1 What is a Discogram?

A discogram or diskogram has the ability to help your doctor in determining if an abnormal disk in your spine is causing you back pain as a test to evaluate back pain

Spinal disks have the appearance of little jelly doughnuts, with a tough outer layer and a gel-like substance inside. Disk function as shock absorbers or cushions in the spine.

A dye is injected into the soft center of the disk, during the discogram. In some cases, this injection itself can lead to back pain.

Several discs may be injected in the attempt to pinpoint the cause of your pain. The dye also moves into the cracks in the disk’s exterior, which is clearly visible on a CT scan or an X-ray.

However, the discs that do not show any signs of wear and tear do not always cause symptoms, this makes the usefulness of the discogram controversial.

2 Reasons for Procedure

Here are the most common reasons to undergo discogram test.

A discogram is an invasive test procedure that is not generally used for an initial evaluation of back pain.

However, a doctor can suggest a discogram if your back pain continues despite treatments, such as medications and physical therapy. 

In some cases, doctors use a discogram before spinal fusion surgery to help identify which disks need to be taken out.

However, discograms cannot always be depended on to be accurate in pinpointing which disks, if any, are causing back pain.

The majority of doctors instead rely on other testing methods, such as MRI and CT scanning, to diagnose disk problems and guide treatment.

3 Potential Risks

In general, discogram is a harmless procedure. However, like with any other medical procedure, it carries a number of risks which can possibly include the following:

  • Infection
  • Headache
  • Worsening of chronic back pain
  • Injury to the nerves in and around the spine
  • An allergic reaction to the dye used during the procedure

4 Preparing for your Procedure

In order to prepare for a discogram, you may initially need to avoid any blood-thinning medications for a period of time prior to the procedure.

Your doctor will give you specific instructions about what medicine you can and cannot take. You are also required to avoid food and drink the morning before your tests.

5 What to Expect

Here’s what you can expect before, during, and after your discogram.

The total time for the test is about three hours, the discogram itself takes about 30 minutes. You'll be able to go home later that same day.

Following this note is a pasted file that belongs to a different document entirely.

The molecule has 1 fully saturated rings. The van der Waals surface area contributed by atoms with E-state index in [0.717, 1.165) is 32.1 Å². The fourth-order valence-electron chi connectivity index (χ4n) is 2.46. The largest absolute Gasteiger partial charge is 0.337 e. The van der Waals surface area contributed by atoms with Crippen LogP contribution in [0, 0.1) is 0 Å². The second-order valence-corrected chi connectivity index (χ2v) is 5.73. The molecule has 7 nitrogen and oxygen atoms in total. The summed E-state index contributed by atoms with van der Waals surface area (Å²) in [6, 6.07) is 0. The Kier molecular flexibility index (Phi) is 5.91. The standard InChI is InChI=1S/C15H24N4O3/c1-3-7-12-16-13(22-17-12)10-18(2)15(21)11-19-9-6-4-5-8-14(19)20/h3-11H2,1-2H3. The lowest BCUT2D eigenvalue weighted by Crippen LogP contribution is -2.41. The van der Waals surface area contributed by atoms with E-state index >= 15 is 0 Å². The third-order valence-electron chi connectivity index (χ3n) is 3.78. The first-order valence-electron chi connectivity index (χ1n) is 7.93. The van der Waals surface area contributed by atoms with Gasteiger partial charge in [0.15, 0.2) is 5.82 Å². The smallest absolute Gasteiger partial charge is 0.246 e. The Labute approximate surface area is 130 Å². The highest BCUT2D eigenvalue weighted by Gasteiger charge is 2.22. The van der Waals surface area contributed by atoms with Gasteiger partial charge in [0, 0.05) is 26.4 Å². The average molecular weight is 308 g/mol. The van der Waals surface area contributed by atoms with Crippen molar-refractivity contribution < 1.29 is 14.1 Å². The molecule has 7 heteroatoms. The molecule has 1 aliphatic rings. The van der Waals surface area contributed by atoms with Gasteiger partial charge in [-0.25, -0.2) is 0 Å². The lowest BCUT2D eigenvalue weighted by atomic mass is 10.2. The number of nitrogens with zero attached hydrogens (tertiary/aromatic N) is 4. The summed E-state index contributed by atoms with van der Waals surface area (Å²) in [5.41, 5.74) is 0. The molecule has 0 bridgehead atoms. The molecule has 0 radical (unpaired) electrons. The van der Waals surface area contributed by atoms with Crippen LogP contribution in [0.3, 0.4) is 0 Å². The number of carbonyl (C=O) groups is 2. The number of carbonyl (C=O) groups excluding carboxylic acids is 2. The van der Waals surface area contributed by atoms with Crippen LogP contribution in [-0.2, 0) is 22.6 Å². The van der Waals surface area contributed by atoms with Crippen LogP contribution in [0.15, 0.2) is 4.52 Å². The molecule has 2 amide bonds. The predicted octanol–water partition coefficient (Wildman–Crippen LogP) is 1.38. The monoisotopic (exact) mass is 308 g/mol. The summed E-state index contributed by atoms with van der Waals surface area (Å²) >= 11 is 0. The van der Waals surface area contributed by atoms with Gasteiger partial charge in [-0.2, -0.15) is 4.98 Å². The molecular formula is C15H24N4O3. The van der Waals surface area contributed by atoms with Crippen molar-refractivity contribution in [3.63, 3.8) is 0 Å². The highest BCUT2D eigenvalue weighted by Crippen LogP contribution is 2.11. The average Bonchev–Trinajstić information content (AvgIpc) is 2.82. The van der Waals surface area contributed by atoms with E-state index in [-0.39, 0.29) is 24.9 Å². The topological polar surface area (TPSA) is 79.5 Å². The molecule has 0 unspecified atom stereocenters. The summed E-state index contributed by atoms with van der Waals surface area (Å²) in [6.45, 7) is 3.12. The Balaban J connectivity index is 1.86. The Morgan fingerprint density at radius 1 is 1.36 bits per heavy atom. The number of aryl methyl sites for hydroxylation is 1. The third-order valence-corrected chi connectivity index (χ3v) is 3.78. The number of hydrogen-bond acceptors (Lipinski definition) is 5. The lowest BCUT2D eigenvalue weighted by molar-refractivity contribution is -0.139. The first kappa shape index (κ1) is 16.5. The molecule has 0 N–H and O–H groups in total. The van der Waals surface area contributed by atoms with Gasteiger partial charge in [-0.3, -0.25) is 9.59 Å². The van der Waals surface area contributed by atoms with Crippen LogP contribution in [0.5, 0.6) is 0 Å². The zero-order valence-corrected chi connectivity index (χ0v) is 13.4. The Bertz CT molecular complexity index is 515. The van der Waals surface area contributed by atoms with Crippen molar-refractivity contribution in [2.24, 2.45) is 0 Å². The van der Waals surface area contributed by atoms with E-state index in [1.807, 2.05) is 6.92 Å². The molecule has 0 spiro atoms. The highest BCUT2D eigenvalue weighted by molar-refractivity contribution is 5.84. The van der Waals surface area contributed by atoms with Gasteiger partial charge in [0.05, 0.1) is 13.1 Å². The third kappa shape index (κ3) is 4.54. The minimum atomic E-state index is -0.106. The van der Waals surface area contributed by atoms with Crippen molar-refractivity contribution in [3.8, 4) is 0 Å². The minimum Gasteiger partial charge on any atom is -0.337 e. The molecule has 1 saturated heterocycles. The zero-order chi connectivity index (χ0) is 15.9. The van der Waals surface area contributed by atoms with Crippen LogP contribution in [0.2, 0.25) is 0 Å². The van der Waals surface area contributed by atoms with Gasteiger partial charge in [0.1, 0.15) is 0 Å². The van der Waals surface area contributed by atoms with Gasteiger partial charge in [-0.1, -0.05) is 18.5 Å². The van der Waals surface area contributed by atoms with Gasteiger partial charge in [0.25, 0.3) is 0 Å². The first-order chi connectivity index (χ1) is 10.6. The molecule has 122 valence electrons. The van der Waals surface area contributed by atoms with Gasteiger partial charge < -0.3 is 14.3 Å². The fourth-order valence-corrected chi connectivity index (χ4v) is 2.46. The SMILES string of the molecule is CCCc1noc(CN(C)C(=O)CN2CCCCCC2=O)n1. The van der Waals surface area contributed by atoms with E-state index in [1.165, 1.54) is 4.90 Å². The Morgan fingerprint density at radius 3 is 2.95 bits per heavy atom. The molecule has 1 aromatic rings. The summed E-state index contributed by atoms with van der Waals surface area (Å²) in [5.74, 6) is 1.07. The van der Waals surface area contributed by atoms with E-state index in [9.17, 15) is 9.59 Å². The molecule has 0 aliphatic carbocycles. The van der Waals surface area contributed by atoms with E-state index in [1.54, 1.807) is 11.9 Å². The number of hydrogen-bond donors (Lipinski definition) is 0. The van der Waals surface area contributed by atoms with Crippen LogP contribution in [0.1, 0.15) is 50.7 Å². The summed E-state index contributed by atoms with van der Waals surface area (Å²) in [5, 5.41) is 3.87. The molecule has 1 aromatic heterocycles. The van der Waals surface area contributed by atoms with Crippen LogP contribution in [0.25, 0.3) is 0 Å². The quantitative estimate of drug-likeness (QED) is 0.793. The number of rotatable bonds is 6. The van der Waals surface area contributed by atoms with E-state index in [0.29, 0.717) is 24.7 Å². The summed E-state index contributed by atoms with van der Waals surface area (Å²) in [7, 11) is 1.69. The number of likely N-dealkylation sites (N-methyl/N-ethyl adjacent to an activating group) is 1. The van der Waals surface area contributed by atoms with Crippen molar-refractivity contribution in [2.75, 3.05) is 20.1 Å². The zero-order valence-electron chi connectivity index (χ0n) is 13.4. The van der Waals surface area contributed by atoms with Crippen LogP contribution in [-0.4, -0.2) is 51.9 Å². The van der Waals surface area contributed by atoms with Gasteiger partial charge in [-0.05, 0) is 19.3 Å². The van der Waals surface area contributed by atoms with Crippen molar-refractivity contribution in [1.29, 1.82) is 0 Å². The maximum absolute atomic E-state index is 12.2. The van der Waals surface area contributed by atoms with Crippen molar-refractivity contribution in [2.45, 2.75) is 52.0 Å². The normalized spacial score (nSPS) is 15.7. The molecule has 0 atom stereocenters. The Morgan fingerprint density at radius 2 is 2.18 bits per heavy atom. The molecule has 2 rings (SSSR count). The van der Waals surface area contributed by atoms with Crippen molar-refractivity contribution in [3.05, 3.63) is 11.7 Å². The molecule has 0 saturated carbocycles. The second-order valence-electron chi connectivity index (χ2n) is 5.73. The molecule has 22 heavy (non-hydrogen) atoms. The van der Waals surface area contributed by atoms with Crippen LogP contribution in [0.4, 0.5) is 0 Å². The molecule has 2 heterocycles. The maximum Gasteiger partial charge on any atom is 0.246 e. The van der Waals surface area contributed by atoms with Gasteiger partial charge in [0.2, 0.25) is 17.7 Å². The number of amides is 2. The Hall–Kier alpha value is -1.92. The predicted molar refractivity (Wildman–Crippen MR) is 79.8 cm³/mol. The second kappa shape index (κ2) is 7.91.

During a Discogram

A discogram is performed in a clinic or hospital room that has the imaging equipment. You are awake during the procedure, but your doctor may give you a sedative through a vein to help you relax. You may also receive antibiotics to help prevent infection.

During the procedure, you lie on a table on your abdomen. After cleaning your skin, your doctor may inject a numbing medicine to decrease pain caused by the insertion of the discography needles.

Your doctor will use an imaging technique (fluoroscopy) that enables him or her to watch as the needle enters your body.

Fluoroscopy allows more precise and safer placement of the needle into the center of the disk to be examined. A contrast dye is then injected into the disk, and an X-ray or CT scan is taken to see if the dye spreads.

If the dye stays in the center of the disk, the disk is normal. If the dye spreads outside the center of the disk, the disk has undergone some wear-and-tear change. These changes may or may not be the cause of your pain.

Typically, if a disk is causing your back pain, you will feel pain during the injection that's similar to the back pain you have daily. If a disk is normal, there's little pain during injection. During discography, you will be asked to rate your pain.

After a Discogram

You remain in the procedure room for approximately 30 minutes to one hour for observation. Someone will need to drive you home.

It is normal to have some pain at the injection site or in the low back for several hours after the procedure. You will need to keep your back dry for 24 hours after the procedure.

If you develop severe back pain or you develop a fever one to two weeks after the procedure, call your doctor right away.

6 Procedure Results

Your doctor will proceed to view the results and the information you gave him about the pain you experienced during the discogram.

Both of these are vital in pinpointing the source of your back pain. Your doctor will make use of this information to guide your ongoing treatment or prepare for surgery.

Doctors do not usually rely on the results of the discogram alone to be able to guide treatment. This is because wear-and-tear changes in a disc might not cause pain. Also, pain responses during a discogram can vary widely.

Typically, the results of a discogram are combined with results of other tests, such as MRI or CT scan and physical examination when determining the treatment plan for back pain.

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